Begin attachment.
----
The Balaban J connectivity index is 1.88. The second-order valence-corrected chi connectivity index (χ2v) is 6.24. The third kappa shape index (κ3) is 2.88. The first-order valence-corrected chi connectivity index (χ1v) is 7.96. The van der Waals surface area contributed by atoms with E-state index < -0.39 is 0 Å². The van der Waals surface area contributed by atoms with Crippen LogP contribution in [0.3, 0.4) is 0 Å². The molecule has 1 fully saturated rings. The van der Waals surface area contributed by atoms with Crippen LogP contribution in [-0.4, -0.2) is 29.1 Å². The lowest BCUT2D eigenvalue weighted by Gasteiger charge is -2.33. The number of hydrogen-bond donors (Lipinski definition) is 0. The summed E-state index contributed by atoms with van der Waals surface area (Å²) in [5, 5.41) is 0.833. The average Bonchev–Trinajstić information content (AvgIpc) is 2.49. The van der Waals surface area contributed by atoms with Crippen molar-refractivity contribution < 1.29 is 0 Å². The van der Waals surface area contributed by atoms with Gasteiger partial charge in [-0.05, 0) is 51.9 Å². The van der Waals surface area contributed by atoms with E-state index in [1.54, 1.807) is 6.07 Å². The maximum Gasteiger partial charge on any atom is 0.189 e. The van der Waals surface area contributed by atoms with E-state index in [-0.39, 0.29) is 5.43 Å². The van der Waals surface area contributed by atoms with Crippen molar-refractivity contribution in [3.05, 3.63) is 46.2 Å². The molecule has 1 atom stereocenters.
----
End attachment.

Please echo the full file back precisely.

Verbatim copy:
The Balaban J connectivity index is 1.88. The second-order valence-corrected chi connectivity index (χ2v) is 6.24. The third kappa shape index (κ3) is 2.88. The first-order valence-corrected chi connectivity index (χ1v) is 7.96. The van der Waals surface area contributed by atoms with E-state index < -0.39 is 0 Å². The van der Waals surface area contributed by atoms with Crippen LogP contribution in [0.3, 0.4) is 0 Å². The molecule has 1 fully saturated rings. The van der Waals surface area contributed by atoms with Crippen LogP contribution in [-0.4, -0.2) is 29.1 Å². The lowest BCUT2D eigenvalue weighted by Gasteiger charge is -2.33. The number of hydrogen-bond donors (Lipinski definition) is 0. The summed E-state index contributed by atoms with van der Waals surface area (Å²) in [5, 5.41) is 0.833. The average Bonchev–Trinajstić information content (AvgIpc) is 2.49. The van der Waals surface area contributed by atoms with Crippen molar-refractivity contribution < 1.29 is 0 Å². The van der Waals surface area contributed by atoms with Gasteiger partial charge in [-0.05, 0) is 51.9 Å². The van der Waals surface area contributed by atoms with E-state index in [1.54, 1.807) is 6.07 Å². The maximum Gasteiger partial charge on any atom is 0.189 e. The van der Waals surface area contributed by atoms with E-state index in [-0.39, 0.29) is 5.43 Å². The van der Waals surface area contributed by atoms with Crippen molar-refractivity contribution in [3.05, 3.63) is 46.2 Å². The molecule has 1 atom stereocenters.